“Fostering a sense of belonging and connectedness in school is crucial for putting all students on a path to success,” (GLSEN). High school is an imperative time in young teens’ lives. It is a chapter of self-discovery and growth. As young adults explore their identity, an inclusive environment is important for academic success. Creating an accepting school culture for students of every sexual orientation, gender identity, and gender expression ensures each student feels valued and safe. “LGBTQ+ youth experience bullying at significantly greater rates than their straight and cisgender peers,” (The Trevor Project). The Trevor Project conducted a ‘National Survey on LGBTQ Youth Mental Health 2021’ in which they recorded the experiences of 35,000 LGBTQ youth across America. This survey found that 42% of LGBTQ youth seriously considered attempting suicide in the past year, including more than half of transgender and nonbinary youth. Comparatively, transgender and nonbinary youth who reported having pronouns respected by the people they lived with and their peers attempted suicide at half the rate of those who did not have their pronouns respected.
LGBTQ+ advocate, GSA advisor, and art teacher Chandler Herbst said, “As a staff member in a high school, my goal is to help all of my students succeed in whatever they set their minds to. In order to achieve that success, it is important that they feel safe in their environment. Children and teens that identify as members of the LGBTQ+ community are one of the highest demographics that receive hate or are bullied for being different. They feel isolation both in and out of school. As a result, they are at higher risk for developing mental health issues and in turn are at a greater risk for committing suicide.” Outspoken teachers like Herbst play a vital role in changing a school culture for the better. While LGBTQ+ issues are a controversial topic in the media currently, human rights are not political. “One of the biggest issues facing our community is micro-aggressions from both students and staff. While direct bullying does occur, members of the community are more likely to hear underhanded comments that may not be intended to harm but in fact, do. Comments like “that’s so gay” insinuate that being gay is a bad thing and makes members of the community feel guilty about who they are. I think the staff could benefit from unconscious bias training where they learn about microaggressions in addition to how to create a safe space in their classroom. The more that we are all aware of different lifestyles, the more normalized it becomes and the less targeted students a part of the LBGTQ+ community will feel,” said Herbst. Encouraging allyship among straight and cisgender students will translate directly to overall student success. If students feel comfortable in their school environment they can better express their diversity and identity as a young adult.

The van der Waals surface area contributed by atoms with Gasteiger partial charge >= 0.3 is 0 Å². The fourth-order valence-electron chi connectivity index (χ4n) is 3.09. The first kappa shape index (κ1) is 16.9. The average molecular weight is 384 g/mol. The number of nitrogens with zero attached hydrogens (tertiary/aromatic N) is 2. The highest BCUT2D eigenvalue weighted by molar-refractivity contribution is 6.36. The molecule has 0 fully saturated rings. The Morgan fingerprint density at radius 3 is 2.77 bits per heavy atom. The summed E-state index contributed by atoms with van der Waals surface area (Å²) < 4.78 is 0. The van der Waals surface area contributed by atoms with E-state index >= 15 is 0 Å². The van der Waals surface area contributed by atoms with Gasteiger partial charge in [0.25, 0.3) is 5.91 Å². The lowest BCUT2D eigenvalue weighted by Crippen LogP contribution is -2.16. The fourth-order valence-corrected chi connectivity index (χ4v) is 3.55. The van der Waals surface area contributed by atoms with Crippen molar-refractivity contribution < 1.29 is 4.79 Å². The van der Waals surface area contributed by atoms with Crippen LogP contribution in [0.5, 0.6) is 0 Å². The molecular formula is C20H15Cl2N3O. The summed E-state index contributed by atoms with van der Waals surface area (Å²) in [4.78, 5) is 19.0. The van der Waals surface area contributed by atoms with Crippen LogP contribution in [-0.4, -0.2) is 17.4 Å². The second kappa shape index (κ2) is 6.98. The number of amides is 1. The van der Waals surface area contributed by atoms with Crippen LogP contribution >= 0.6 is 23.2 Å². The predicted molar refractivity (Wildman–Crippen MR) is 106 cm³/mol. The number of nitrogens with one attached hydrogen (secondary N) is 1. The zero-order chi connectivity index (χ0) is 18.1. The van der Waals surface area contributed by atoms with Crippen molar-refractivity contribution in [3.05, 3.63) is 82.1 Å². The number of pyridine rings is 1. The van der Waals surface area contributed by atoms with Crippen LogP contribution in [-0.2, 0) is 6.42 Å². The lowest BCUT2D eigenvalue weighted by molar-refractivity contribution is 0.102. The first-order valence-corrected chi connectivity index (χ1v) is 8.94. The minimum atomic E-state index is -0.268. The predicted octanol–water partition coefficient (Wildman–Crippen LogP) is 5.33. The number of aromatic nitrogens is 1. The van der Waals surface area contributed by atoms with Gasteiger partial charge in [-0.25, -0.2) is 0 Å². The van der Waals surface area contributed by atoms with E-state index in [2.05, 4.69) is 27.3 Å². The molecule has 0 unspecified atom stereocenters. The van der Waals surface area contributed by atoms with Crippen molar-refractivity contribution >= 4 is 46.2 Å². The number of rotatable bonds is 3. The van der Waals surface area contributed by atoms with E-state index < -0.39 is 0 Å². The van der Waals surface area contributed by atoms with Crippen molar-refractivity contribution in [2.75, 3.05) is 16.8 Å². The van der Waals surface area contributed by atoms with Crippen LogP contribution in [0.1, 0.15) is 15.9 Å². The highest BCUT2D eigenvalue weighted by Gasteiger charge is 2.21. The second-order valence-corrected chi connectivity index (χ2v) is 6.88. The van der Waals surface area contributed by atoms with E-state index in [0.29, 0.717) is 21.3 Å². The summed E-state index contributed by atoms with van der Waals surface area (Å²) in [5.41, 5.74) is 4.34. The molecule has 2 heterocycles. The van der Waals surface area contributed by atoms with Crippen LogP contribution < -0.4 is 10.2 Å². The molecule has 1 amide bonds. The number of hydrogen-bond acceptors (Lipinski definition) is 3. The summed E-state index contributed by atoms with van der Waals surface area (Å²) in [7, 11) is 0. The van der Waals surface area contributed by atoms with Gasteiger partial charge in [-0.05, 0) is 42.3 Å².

A small but impactful way to support transgender and nonbinary students is using their preferred name and pronouns. Herbst said, “Respecting someone’s pronouns and change of names is no different than if a student preferred to go by a nickname as opposed to their full name. You are simply referring to someone by something that they prefer. When students state what their name is or what their pronouns are, it is in an attempt to reclaim their identity; an attempt to have their outward appearance and name represent what they feel on the inside. It is one of the first steps taken to feel like they are in control of their own identity. Calling someone by their correct pronouns or preferred name is validating their identity. While I understand it can be hard and confusing for students to suddenly go by different names or pronouns, I just urge people to recognize that that same frustration is felt by members of the community for not feeling recognized or respected.”
GSA president Feliz Martinez (22) said, “Using correct pronouns is important because it helps students feel comfortable in their own skin and identity in the real world.” The word ‘Pride’ holds a lot of value and meaning to LGBTQ+ individuals. It celebrates their freedom to embrace their individuality in a world that hasn’t always allowed them to do so. Herbst said, “To me, Pride means feeling comfortable in one’s own skin; to be confident in one’s identity so that there can be more focus put on the choices we make and how we interact with the world around us. Every student deserves to be proud of who they are without trying to force their own beliefs, identities, or lifestyles on others. In the community, pride just means being happy with who we are because we have spent much of our lives being told not to be because it is wrong. We are not trying to force anything on anyone, we just want the same validation that each person seeks in our own lives.”
Students and staff at Eaton High School can transform their school culture by setting their own biases aside to support and uplift every student. Scarlett Wray (22) said, “Allyship for LGBTQ+ students lets them know that you’re truly there for them when other people aren’t. It is heartbreaking that not everyone is an ally to these students, but I do my best to let them know even though I do not identify as an LGBTQ+ member, I am still there for them and support them.” Once every student feels a sense of belonging and safety in their environment, more attention can be paid in classes and they can ultimately focus on their own goals.